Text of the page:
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work, by its threatened hardships, often represses desires; wants, by their presence, give to wealth its values.

These ac

tions and reactions are constantly at work in the business world, and account for much of the phenomena it presents. As they will be more properly discussed in a coming chapter, they are not followed further here.

7. Sectors of the circle.-Each sector in this economic circle both separates and unites the other two.

1. Between wants and wealth lies the work necessary to their meeting. What a man wants he must work for, or give in exchange the products of work already done by himself or another. Work is the efficient mean between wants and their gratifications.

2. Between wealth as a good to be coveted, and work as an effort to be dreaded, come in wants, lending new attraction to the object they crave, and new stimulation to the efforts they inspire. Wants constitute the reconciling means between a feared evil and a desired good. Men overcome their native indolence and go cheerfully to their toil so soon as their desire for the goods to be gained becomes strong enough.

3. Between wants as conditions of disquiet, and work as a condition of drudgery, the goods of wealth come in, giving force and activity to desire, and lessening the dread of toil. The impulsion of wants is thus helped to overcome the repulsion of work, and the antagonism between them is for the time destroyed.

All these statements are only so many different aspects of the same fact the close interdependence of the three facts of want, work, and wealth. But each one of these aspects has its place in the history of industry. Sometimes the wants to be satisfied will seem to be the prominent and controlling phenomena; at other times work will fill the foreground; and, in other cases, the vision of the wealth concerned will throw both the others into the shadow. A failure to hold their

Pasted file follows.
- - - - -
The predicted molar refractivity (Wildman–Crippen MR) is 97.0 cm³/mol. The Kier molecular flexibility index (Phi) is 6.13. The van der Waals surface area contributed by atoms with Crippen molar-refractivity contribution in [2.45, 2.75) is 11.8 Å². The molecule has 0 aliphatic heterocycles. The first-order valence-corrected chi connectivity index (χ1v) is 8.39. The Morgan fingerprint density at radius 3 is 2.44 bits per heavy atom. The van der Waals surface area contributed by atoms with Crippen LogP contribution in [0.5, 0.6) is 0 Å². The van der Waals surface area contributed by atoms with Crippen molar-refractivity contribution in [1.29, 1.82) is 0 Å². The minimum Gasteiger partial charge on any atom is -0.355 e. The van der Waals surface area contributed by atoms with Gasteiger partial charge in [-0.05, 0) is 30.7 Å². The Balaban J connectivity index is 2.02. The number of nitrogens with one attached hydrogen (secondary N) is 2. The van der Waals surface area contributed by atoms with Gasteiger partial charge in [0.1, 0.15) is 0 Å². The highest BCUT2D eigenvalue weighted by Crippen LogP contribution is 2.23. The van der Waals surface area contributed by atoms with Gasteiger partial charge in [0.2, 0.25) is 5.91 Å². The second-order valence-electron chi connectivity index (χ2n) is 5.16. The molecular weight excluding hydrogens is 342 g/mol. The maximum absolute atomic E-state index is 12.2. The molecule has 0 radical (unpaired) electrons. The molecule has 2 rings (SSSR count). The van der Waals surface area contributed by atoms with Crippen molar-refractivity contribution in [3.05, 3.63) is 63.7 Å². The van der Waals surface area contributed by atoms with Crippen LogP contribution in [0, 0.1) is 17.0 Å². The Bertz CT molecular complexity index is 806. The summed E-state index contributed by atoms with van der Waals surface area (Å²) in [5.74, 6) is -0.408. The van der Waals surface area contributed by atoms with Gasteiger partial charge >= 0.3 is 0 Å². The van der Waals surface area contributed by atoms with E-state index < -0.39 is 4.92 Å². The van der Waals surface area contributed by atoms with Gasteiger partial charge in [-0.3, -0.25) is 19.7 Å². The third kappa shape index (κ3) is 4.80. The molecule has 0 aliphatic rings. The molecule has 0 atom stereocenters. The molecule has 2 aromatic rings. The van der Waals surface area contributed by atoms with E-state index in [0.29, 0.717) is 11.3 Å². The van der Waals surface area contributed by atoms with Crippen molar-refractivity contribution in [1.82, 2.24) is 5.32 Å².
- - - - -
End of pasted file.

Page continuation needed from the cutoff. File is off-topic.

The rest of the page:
strictly reciprocal character in mind has produced much confusion of thought.

8. The three names of economic science.-From the mutual relations and union of these three great factors of political economy, it is evident that the science might take its name from either one of the three. Thus, we might call it the science of man's economic desires or wants; or the science of work or of the industries; or, finally, the science of wealth. Under either title we should be led into the same field, though entering it on different sides. Thus, in discussing the economic wants—that is, the wants whose gratification demands effort—we must necessarily consider the wealth which satisfies these wants, and the work which produces it. So, also, if we undertake the study of the industries, we must take into our view the desires which give aim and impulse to these industries, and the wealth which it is their object to create.

The title, "Science of Wealth," has already been employed by J. B. Say, and by Count Pelegrino Rossi, his successor in the chair of political economy in the College of France; and it has been taken as a title for their books, by Prof. A. Walker, and Prest. Sturtevant, in America.

From another point of view, J. Stuart Mill, De Quincey, Prof. Bowen, and others, have defined political economy as a mental and moral science, because built on the action of human desires, and taking its laws from them. These economists would name the science from its causes or forces, as the others would from its effects or results.

We might, with the same propriety, name it from work, the series of activities which lie between the cause and effect. The title, Science of Work, or Science of Industries, would

*The Dictionary of Political Economy (Dictionnaire de L'Économie Politique, Coquelin & Guillaumin, Paris, 1873), under the question, "Is wealth the object of economic science, or is it industry, the source of wealth?" says: "C'est en réalité le travail humain, l'industrie humaine,

need no more explanation to show its application to the field of Political Economy than does that of Science of Wealth.

It is an obscure survival of the old feudal sentiment which worshiped wealth, but despised the labor which produced it, that prefers the title “Science of Wealth” to the “Science of Work." Certainly, to the unprejudiced eye of the statesman or philanthropist, wealth is neither so conspicuous nor so significant a fact as the marching armies of labor-the great fighting columns of industry. The man is greater than his possessions. The worker is a more important fact than the products of his work. The real business of economic science is to comprehend and guide human industry. It is the gospel of work, not merely of wealth.